KG: As an improviser that’s a tough question to answer because in shows I can have outrageous ideas actualized on stage all the time. But I guess the concept we’re currently working on is pretty radical, and I’m somewhat surprised at how willing to embrace it everyone has been. The idea that a theatre company can branch out into other media, using our live work as the core of what we do and seeing it as a starting point for a creative concept as opposed to a destination.

5. Are there any creative inspirations of yours you wish you could take back?

SS: Nah! It’s all part of the journey and the learning experience.

KG: I’m not big on regrets, I feel like any mistakes I’ve made were only obvious in hindsight and in the moment I was obviously doing what I thought was best. So while not every project has worked out perfectly, I wouldn’t say there’s anything that I would want to take back. It’s all been part of a growing process.

MS: This is why I love working collaboratively: usually somebody stops me before my stupid ideas go too far. I mean, the 2-week workshop in an unheated raw commercial space in Flatbush probably shouldn’t have happened. But we didn’t go forward and produce in this manner…

Bonus questions for Kevin Gillese:
1. You’re redefining Dad’s Garage from a Theatre Company to a Creative Company that is capable of producing work across several media. What is driving this redefinition?

DGT is the kind of company where audience members are often experiencing live performance for the first time, or the first time in a long time, so accessibility is crucial for us. We often find folks saying to us after shows, or in online comments, that they thought theater was boring or not for them and they were surprised to find the opposite to be true. I believe that creating quality work across several media will be useful in continuing to make it safe for people who have little exposure to the arts to come down and enjoy our theater work. We also feel that the word theatre itself has accumulated some baggage, the same kind that has people saying: nah I’d rather go see a movie that see a live show. And I personally have no attachment to the word itself, so I’m hoping that by stepping away from the term “theatre company” we can keep making it easier for those first timers to enjoy what we do. Surely a rose by any other name would smell as awesome, right? :)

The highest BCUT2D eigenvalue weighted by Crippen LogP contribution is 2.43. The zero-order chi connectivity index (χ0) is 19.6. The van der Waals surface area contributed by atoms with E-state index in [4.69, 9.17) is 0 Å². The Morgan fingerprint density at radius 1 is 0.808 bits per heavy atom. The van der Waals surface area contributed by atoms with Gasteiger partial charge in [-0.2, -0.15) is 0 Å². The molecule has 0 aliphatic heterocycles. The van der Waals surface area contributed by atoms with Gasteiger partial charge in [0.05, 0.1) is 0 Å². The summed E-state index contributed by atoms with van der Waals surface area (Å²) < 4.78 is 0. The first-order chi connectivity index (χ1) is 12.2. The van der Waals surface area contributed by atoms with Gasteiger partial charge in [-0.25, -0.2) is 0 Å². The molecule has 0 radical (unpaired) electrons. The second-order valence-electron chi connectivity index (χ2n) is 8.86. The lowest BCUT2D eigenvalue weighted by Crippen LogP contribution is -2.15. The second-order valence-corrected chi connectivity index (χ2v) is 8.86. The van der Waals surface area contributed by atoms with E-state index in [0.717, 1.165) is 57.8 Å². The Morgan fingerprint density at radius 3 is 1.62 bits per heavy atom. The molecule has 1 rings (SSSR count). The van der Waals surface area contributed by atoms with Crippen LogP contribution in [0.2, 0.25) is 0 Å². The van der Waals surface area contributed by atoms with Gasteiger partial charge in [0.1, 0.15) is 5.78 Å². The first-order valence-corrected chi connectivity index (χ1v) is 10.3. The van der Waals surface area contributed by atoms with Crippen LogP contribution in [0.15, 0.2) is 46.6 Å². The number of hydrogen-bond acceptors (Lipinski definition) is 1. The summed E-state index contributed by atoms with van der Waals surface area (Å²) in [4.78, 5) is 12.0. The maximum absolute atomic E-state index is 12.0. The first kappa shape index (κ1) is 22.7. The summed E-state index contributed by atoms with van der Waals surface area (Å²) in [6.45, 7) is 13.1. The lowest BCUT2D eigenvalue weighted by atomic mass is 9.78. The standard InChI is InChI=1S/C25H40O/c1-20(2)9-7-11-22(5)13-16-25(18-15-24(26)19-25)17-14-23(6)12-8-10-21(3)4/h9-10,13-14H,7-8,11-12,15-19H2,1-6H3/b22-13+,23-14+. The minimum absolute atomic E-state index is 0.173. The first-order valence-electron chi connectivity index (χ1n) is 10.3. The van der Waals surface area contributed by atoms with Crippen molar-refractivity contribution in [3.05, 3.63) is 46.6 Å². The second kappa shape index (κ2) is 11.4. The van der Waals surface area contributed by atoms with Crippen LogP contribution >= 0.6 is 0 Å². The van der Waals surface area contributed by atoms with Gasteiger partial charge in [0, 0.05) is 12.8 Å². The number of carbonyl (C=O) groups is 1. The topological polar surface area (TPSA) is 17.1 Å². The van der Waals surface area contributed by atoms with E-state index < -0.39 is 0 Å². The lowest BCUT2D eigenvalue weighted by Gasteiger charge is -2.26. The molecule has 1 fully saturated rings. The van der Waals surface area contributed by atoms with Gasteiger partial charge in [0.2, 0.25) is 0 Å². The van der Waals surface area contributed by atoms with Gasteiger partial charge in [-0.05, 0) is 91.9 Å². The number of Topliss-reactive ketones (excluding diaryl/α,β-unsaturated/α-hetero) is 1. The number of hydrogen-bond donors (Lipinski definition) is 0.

The second part is financial. I want to find ways that we can compensate our artists better for the work that they do, and hopefully the additional attention the company receives from branching out to other media will translate into stronger numbers across the board (classes, ticket sales, etc) and we can start increasing our artist pay. We also recognize that film/tv can be profitable in ways that theater is not, and we’re striving to see the kind of success from these new projects that will result in new income streams for the company that we can use to subsidize our other theater projects specifically with the intent of raising artist pay.

2. How does your work in improvisation affect your work as an Artistic Director?

Improvisation is such a collaborative way of working that I find myself strongest when working as a part of a team. Skills like listening, accepting, and building upon other people’s ideas are the things that I’ve been training for a long time. That’s how it affects the job in general, but specifically at my company I think that there’s a camaraderie that comes along with improvising side by side with someone. I think it helps me hold the trust of my ensemble, and it also gives me insights into the working relationships between our artists as I get to see them played out in front of me night after night. And since we do late night shows, it also gives me a standing excuse to stroll into the office at noon.